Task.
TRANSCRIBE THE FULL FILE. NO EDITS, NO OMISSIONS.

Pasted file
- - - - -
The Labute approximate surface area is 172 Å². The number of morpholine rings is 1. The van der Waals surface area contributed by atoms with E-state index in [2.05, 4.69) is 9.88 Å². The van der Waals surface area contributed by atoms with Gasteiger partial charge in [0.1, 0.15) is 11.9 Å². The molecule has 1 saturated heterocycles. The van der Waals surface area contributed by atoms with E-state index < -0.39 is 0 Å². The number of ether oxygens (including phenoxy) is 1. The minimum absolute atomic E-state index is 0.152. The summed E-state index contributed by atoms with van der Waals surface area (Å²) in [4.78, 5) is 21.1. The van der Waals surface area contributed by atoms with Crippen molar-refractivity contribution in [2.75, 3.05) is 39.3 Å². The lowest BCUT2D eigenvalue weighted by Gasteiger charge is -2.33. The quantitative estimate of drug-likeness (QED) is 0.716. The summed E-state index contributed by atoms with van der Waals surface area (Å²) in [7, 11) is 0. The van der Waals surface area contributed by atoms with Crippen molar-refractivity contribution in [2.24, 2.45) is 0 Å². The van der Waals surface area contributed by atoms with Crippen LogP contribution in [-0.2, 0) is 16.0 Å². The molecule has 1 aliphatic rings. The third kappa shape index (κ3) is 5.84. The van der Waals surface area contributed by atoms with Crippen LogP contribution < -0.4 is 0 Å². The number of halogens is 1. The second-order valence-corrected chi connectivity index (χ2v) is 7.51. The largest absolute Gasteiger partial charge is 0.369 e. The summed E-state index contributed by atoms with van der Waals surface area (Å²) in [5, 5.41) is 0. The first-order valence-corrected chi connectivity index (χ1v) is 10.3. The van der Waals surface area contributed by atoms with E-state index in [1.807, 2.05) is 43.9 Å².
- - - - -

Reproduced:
The Labute approximate surface area is 172 Å². The number of morpholine rings is 1. The van der Waals surface area contributed by atoms with E-state index in [2.05, 4.69) is 9.88 Å². The van der Waals surface area contributed by atoms with Gasteiger partial charge in [0.1, 0.15) is 11.9 Å². The molecule has 1 saturated heterocycles. The van der Waals surface area contributed by atoms with E-state index < -0.39 is 0 Å². The number of ether oxygens (including phenoxy) is 1. The minimum absolute atomic E-state index is 0.152. The summed E-state index contributed by atoms with van der Waals surface area (Å²) in [4.78, 5) is 21.1. The van der Waals surface area contributed by atoms with Crippen molar-refractivity contribution in [2.75, 3.05) is 39.3 Å². The lowest BCUT2D eigenvalue weighted by Gasteiger charge is -2.33. The quantitative estimate of drug-likeness (QED) is 0.716. The summed E-state index contributed by atoms with van der Waals surface area (Å²) in [7, 11) is 0. The van der Waals surface area contributed by atoms with Crippen molar-refractivity contribution in [2.24, 2.45) is 0 Å². The van der Waals surface area contributed by atoms with Crippen LogP contribution in [-0.2, 0) is 16.0 Å². The molecule has 1 aliphatic rings. The third kappa shape index (κ3) is 5.84. The van der Waals surface area contributed by atoms with Crippen LogP contribution < -0.4 is 0 Å². The number of halogens is 1. The second-order valence-corrected chi connectivity index (χ2v) is 7.51. The largest absolute Gasteiger partial charge is 0.369 e. The summed E-state index contributed by atoms with van der Waals surface area (Å²) in [5, 5.41) is 0. The first-order valence-corrected chi connectivity index (χ1v) is 10.3. The van der Waals surface area contributed by atoms with E-state index in [1.807, 2.05) is 43.9 Å².